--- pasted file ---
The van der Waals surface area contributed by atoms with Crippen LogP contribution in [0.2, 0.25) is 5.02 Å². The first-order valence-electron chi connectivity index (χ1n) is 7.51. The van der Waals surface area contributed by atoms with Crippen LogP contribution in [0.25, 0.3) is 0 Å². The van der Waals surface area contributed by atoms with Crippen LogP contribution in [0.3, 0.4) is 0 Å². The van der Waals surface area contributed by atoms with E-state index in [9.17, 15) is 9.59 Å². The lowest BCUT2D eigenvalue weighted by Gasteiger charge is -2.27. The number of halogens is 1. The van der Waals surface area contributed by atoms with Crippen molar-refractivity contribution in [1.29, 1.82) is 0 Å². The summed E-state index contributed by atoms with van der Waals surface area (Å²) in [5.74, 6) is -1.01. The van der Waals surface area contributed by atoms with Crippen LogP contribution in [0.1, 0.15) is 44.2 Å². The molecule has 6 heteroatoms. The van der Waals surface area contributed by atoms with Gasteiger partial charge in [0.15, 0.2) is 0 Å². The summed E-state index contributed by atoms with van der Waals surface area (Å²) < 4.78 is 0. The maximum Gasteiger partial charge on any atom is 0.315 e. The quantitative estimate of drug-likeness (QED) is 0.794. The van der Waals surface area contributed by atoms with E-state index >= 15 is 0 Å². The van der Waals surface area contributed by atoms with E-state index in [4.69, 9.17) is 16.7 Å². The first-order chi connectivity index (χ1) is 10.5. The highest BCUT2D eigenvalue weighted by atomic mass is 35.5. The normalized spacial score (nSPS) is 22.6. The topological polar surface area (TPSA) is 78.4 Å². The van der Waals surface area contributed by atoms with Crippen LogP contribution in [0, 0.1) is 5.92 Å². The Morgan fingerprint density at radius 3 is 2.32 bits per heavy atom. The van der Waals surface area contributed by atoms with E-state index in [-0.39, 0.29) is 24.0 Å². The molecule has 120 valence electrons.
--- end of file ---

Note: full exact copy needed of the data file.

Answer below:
The van der Waals surface area contributed by atoms with Crippen LogP contribution in [0.2, 0.25) is 5.02 Å². The first-order valence-electron chi connectivity index (χ1n) is 7.51. The van der Waals surface area contributed by atoms with Crippen LogP contribution in [0.25, 0.3) is 0 Å². The van der Waals surface area contributed by atoms with Crippen LogP contribution in [0.3, 0.4) is 0 Å². The van der Waals surface area contributed by atoms with E-state index in [9.17, 15) is 9.59 Å². The lowest BCUT2D eigenvalue weighted by Gasteiger charge is -2.27. The number of halogens is 1. The van der Waals surface area contributed by atoms with Crippen molar-refractivity contribution in [1.29, 1.82) is 0 Å². The summed E-state index contributed by atoms with van der Waals surface area (Å²) in [5.74, 6) is -1.01. The van der Waals surface area contributed by atoms with Crippen LogP contribution in [0.1, 0.15) is 44.2 Å². The molecule has 6 heteroatoms. The van der Waals surface area contributed by atoms with Gasteiger partial charge in [0.15, 0.2) is 0 Å². The summed E-state index contributed by atoms with van der Waals surface area (Å²) < 4.78 is 0. The maximum Gasteiger partial charge on any atom is 0.315 e. The quantitative estimate of drug-likeness (QED) is 0.794. The van der Waals surface area contributed by atoms with E-state index >= 15 is 0 Å². The van der Waals surface area contributed by atoms with E-state index in [4.69, 9.17) is 16.7 Å². The first-order chi connectivity index (χ1) is 10.5. The highest BCUT2D eigenvalue weighted by atomic mass is 35.5. The normalized spacial score (nSPS) is 22.6. The topological polar surface area (TPSA) is 78.4 Å². The van der Waals surface area contributed by atoms with Crippen LogP contribution in [0, 0.1) is 5.92 Å². The Morgan fingerprint density at radius 3 is 2.32 bits per heavy atom. The van der Waals surface area contributed by atoms with E-state index in [-0.39, 0.29) is 24.0 Å². The molecule has 120 valence electrons.